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A mask maker's journey, in and out of the wrestling ring

Clothes make the man. But what about the man who makes the clothes? ... In this case, for characters in the colorful, uber-dramatic world of Mexican freestyle wrestling.

Manuel Quiroz is a well-known mask and gear maker for fighters across the globe, many in L.A.’s popular lucha libre circuit. His journey to be known as the "best of the best" as he puts it, is as finely detailed and at times dramatic as a character plot constructed for the very fighters he clothes.

When he was an aimless teenager in Aguascalientes, Mexico, Quiroz’s curiosity led him to toy around with his mother’s sewing machine. Soon after, he took up an apprenticeship with a local tailor, who doubled as a luchador in the wrestling ring.

Quiroz learned to sew wedding suits for grooms, before the wild personas and physical action of lucha libre enticed him. His sewing teacher became his mentor and wrestling trainer -- a nurturing relationship the now 54-year-old mask maker holds dear decades later. "He give me [advice]," Quiroz reflects with a thoughtful pause. "He give me a lot."

With that training, Quiroz moved up the local lucha libre ranks and gained renown as an amateur champion under character names such as El Cachorro, Reptilico and Atlantico. He even went pro in 1982. But after a big championship win, a follow-up match in Mexico City would change the fabric of the luchador’s life forever.

Quiroz’s voice cracks and tears well up in his gentle brown eyes as he recalls that match. "In a moment, everything is black. Supposedly, somebody jumped me off the rope." Quiroz toppled onto the first line of bolted chairs in the audience. The fall had broken his back. Doctors gave the wrestler six months to re-learn how to walk, or else, they warned, he’d permanently lose the use of his legs.

...The fighter triumphed, and walked in three months.

In an effort to leave behind his painfully dashed dreams of luchador fame, Quiroz relocated to Texas, then Los Angeles -- a journey wrought with financial struggles. Quiroz sang in a mariachi band and stitched suits for his friends to make money before taking up available sewing gigs at various clothing manufacturers. He found a renewed focus on tailoring, and lucha libre was a distant memory.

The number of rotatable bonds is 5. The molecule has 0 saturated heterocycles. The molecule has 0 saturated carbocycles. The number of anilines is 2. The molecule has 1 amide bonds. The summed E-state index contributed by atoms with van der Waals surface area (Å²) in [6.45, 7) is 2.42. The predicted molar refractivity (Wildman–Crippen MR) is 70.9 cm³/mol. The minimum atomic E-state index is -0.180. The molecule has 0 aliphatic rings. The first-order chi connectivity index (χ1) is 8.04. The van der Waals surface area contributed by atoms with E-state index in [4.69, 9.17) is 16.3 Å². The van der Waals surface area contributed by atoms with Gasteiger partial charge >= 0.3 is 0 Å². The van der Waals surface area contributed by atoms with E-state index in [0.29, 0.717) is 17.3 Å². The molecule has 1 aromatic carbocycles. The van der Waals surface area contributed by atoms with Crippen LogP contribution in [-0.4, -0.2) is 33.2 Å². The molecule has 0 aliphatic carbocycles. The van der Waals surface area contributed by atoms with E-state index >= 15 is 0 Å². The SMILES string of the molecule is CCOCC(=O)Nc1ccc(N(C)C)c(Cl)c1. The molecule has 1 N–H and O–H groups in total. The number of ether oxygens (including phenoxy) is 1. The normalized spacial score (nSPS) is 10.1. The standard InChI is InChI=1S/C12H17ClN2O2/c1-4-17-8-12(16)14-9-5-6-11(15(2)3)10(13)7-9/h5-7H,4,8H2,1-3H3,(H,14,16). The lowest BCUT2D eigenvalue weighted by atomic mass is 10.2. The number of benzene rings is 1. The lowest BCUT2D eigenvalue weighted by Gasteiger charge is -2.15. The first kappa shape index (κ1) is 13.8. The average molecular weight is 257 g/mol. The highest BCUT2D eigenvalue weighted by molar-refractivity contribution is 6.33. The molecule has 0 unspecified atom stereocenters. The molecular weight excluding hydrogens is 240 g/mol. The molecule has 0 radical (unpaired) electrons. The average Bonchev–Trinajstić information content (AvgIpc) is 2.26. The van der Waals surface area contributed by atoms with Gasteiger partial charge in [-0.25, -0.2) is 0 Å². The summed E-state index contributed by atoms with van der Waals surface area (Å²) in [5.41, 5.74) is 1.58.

Until eight years ago, when his son rekindled his father’s dream. "Daddy, I want to wrestle," Quiroz’s son admitted one day. His son asked his father -- now a master tailor in his own right -- to sew his lucha gear. "When he started training, he knew the gear is no good," Quiroz explains, adding, "So he tell me, OK, Daddy, you know how to do this job … Do it."

His son’s request awakened a new dream for Quiroz.

The mask maker now spends 15 hours a day in the dusty, tight sewing room of his South L.A. home, cutting, stitching, creating gear to be donned by larger-than-life characters in the ring -- a place he’s learned to happily observe from the outside. "My dream is no more lucha, but more mask," the tailor says.

Quiroz charges $100 for a simple mask, and up to $300 for a more detailed one, many of which are showcased at events thrown by the L.A.-based wrestling, burlesque and comedy act Lucha VaVOOM. "If you put something in your mind, I’ll make it on my machine."
 
Quiroz dedicates a balanced amount of effort in each piece of gear he creates. "Every guy coming to me is really important and they’re all equal," he says. The tailor knows all too well that people go through tough times. "One time, someone paid me with a crate of Jarritos [Mexican soda]," he chuckles, making the tailor’s humble beginnings and passion for creating lucha gear even more apparent.

"The rich men is [not] the men have more money. Is the men have more love," Quiroz sweetly reflects.

Though, he admits with a smile, he does enjoy the celebrity treatment he and his wife of 35 years receive at local lucha matches as Mr. Quiroz, "el mascarero."

sarah.hashim-waris@latimes.com

Twitter: @sarahHwaris

 

 

 

 

 

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